Khnef was the ‘breath of those who are in the firmament,’ i.e., souls, and he presided over the abyss of the waters. Vishnu lying beneath the watersi, and breathing umbilically[94], is the true representative of Khnef, or Auv-Kinuv, the Existing Being who could breathe under water, and was therefore superhuman, and whose chief image was the sun passing through the lower void of the circle.”

Massey clearly shows that our findings and synopsis are correct. We can also determine from all of this that the survival of Tiamat worship in found primarily in the cosmology of Shinto. Madonna Kolbenshlag writes in Eastward Towards Eve, on page 144:

“Their progeny, another brother and sister, Amaterasu, the Sun Goddess, and Susano, the Storm God, are a pale reflection of Tiamat and Mar- duk.”

 Although this author touches on a point vital to this work, we can still see an error in judgment, which few take time to address. The whole idea of Sumeria being the oldest civilization known to man is erroneous, as it is an attempt to still keep people under the blinds of Biblical doctrines, since Sumeria would still support the Christian theory that life began in ancient Mesopotamia. However, archeological evidence continues to find human remains that outdated Sumerian civilization in Africa and asia. It seems that Sumeria may have been a fluent settlement after the replenishment of the present age, but it is by no means the oldest civilization. Readers can review the following articles in light of this:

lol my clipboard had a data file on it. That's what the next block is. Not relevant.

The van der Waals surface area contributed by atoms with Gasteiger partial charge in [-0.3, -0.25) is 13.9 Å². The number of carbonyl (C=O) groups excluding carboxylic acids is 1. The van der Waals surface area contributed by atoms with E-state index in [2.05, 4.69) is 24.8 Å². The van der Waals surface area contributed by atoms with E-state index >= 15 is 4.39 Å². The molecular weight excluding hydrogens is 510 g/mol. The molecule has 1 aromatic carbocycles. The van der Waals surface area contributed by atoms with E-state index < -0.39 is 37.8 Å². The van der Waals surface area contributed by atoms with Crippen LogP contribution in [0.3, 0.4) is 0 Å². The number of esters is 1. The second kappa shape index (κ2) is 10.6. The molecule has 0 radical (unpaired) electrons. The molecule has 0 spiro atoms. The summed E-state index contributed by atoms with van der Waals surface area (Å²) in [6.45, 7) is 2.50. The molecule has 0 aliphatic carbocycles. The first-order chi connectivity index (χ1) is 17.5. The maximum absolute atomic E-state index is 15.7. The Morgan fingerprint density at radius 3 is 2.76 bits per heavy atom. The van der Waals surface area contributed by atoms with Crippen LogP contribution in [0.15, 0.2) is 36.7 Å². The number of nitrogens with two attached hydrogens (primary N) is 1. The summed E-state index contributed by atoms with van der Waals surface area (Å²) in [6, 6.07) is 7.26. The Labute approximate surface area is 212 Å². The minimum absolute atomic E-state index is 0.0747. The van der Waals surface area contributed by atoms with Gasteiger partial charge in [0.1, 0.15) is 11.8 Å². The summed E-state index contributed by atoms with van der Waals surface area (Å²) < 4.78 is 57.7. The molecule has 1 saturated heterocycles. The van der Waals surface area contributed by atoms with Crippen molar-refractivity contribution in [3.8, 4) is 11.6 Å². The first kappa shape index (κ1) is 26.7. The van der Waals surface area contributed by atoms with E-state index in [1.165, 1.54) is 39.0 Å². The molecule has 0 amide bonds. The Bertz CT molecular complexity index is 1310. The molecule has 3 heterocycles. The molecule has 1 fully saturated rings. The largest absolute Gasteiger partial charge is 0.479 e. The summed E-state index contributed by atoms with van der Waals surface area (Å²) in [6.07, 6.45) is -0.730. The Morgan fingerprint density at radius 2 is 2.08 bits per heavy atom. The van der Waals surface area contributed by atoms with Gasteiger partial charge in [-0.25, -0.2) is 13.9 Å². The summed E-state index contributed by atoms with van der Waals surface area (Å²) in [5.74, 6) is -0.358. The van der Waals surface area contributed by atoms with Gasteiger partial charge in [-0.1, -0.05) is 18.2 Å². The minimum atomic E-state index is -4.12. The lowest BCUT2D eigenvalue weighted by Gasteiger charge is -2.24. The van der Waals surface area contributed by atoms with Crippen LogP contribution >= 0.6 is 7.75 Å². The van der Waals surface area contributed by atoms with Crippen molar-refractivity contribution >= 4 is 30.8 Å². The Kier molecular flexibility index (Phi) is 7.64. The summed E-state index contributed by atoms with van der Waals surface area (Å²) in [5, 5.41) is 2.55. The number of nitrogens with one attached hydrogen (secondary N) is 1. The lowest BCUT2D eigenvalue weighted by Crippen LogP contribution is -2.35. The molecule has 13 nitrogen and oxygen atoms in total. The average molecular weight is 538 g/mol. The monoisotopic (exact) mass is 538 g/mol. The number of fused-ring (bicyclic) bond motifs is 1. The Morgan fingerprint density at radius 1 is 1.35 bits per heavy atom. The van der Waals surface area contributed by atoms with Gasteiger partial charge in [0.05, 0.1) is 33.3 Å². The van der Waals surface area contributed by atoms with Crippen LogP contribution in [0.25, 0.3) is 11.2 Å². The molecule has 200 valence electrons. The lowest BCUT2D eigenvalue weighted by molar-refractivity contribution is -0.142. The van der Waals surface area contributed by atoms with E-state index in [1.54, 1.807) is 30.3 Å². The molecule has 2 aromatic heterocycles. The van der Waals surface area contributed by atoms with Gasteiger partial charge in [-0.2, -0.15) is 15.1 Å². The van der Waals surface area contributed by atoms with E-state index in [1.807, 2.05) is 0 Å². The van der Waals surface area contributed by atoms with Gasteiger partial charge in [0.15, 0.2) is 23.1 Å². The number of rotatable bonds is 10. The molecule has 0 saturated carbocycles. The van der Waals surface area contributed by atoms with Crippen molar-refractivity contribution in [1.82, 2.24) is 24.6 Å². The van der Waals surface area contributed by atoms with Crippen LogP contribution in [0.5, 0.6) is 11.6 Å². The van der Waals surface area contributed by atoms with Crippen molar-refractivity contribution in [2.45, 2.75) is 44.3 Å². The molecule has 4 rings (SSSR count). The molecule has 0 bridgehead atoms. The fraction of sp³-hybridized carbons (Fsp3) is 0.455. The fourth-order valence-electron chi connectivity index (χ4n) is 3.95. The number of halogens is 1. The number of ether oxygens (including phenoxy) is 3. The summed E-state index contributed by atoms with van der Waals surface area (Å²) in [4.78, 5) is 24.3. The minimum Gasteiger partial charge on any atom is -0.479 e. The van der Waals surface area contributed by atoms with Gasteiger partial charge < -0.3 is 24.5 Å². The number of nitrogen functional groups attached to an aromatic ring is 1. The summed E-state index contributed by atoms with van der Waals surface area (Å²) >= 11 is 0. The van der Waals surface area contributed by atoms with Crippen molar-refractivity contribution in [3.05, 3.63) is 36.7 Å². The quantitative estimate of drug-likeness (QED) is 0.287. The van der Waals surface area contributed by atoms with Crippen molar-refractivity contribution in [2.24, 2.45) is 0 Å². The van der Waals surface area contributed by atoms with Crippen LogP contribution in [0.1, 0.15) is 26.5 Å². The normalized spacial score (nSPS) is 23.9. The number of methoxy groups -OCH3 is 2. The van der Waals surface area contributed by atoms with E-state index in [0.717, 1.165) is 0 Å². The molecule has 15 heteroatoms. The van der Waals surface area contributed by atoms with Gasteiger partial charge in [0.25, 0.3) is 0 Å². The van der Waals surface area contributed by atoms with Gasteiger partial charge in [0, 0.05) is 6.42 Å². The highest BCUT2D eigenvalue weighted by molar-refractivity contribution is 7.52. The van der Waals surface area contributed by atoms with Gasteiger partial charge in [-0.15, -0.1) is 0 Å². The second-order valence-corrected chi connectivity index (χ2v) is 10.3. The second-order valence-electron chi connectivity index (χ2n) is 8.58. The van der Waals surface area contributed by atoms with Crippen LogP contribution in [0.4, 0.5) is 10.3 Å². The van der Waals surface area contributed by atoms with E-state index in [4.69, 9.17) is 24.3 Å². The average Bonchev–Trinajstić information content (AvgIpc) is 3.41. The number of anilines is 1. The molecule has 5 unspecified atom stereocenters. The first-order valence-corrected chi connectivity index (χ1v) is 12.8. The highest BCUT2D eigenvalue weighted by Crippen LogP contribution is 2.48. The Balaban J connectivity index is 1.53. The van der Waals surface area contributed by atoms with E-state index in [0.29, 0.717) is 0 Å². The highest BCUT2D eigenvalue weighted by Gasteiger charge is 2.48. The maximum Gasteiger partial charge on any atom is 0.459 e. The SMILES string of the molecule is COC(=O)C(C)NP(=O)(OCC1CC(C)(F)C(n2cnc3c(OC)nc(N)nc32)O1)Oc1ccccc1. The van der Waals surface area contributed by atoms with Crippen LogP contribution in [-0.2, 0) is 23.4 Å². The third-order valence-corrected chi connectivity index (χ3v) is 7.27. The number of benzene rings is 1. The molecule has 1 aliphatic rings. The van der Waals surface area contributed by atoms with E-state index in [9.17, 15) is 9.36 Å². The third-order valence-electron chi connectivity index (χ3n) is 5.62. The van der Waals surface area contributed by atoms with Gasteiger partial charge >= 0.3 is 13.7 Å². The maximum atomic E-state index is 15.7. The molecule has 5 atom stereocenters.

The more appropriate statement would be that Tiamat is a pale reflection of Amaterasu. Interestingly, famous Occultist Michael Bertiaux was also able to ascertain the vital step of the Shinto Cosmology after initiation in the Sacred Necronomicon Tradition. In the Voudon Gnostic Workbook page 364 we find:

 “The structures of Esoteric Shinto begin with the 17 Gods of creative  and all-forming Matrix, which is the primordial womb of space-Being.”

 Bertiaux delves deeper into a cosmology, where Esoteric Shinto seems to be at the height of post-initiation into the Necronomicon Tradition.: